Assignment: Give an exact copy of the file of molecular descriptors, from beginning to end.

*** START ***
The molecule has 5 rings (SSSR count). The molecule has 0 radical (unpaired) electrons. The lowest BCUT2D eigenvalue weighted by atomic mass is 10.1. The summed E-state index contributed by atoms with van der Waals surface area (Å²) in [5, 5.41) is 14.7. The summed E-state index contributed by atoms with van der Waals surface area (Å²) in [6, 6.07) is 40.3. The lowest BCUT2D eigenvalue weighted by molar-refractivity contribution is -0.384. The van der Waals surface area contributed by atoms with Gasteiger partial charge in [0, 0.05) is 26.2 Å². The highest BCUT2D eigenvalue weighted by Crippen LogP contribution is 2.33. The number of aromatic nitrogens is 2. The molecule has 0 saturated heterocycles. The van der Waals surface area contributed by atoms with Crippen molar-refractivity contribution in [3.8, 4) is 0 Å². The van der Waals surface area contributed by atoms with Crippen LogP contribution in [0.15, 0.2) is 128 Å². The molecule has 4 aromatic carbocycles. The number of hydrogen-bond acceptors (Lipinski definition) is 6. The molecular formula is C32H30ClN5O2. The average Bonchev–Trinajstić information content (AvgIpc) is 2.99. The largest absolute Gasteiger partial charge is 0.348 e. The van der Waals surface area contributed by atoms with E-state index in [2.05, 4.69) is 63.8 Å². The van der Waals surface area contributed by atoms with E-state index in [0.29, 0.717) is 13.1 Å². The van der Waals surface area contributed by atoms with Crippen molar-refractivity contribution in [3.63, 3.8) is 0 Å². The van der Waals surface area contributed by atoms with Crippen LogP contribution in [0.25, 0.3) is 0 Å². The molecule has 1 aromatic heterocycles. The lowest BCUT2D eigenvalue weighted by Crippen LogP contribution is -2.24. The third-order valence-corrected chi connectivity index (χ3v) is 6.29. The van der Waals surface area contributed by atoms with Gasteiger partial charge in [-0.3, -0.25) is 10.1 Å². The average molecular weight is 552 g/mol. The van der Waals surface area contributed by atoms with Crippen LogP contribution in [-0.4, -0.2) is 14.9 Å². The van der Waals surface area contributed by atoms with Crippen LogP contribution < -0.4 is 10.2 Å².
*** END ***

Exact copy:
The molecule has 5 rings (SSSR count). The molecule has 0 radical (unpaired) electrons. The lowest BCUT2D eigenvalue weighted by atomic mass is 10.1. The summed E-state index contributed by atoms with van der Waals surface area (Å²) in [5, 5.41) is 14.7. The summed E-state index contributed by atoms with van der Waals surface area (Å²) in [6, 6.07) is 40.3. The lowest BCUT2D eigenvalue weighted by molar-refractivity contribution is -0.384. The van der Waals surface area contributed by atoms with Gasteiger partial charge in [0, 0.05) is 26.2 Å². The highest BCUT2D eigenvalue weighted by Crippen LogP contribution is 2.33. The number of aromatic nitrogens is 2. The molecule has 0 saturated heterocycles. The van der Waals surface area contributed by atoms with Crippen molar-refractivity contribution in [3.8, 4) is 0 Å². The van der Waals surface area contributed by atoms with Crippen LogP contribution in [0.15, 0.2) is 128 Å². The molecule has 4 aromatic carbocycles. The number of hydrogen-bond acceptors (Lipinski definition) is 6. The molecular formula is C32H30ClN5O2. The average Bonchev–Trinajstić information content (AvgIpc) is 2.99. The largest absolute Gasteiger partial charge is 0.348 e. The van der Waals surface area contributed by atoms with E-state index in [2.05, 4.69) is 63.8 Å². The van der Waals surface area contributed by atoms with E-state index in [0.29, 0.717) is 13.1 Å². The van der Waals surface area contributed by atoms with Crippen molar-refractivity contribution in [3.63, 3.8) is 0 Å². The van der Waals surface area contributed by atoms with Crippen LogP contribution in [0.25, 0.3) is 0 Å². The molecule has 1 aromatic heterocycles. The lowest BCUT2D eigenvalue weighted by Crippen LogP contribution is -2.24. The third-order valence-corrected chi connectivity index (χ3v) is 6.29. The van der Waals surface area contributed by atoms with Gasteiger partial charge in [-0.3, -0.25) is 10.1 Å². The average molecular weight is 552 g/mol. The van der Waals surface area contributed by atoms with Crippen LogP contribution in [-0.4, -0.2) is 14.9 Å². The van der Waals surface area contributed by atoms with Crippen LogP contribution < -0.4 is 10.2 Å².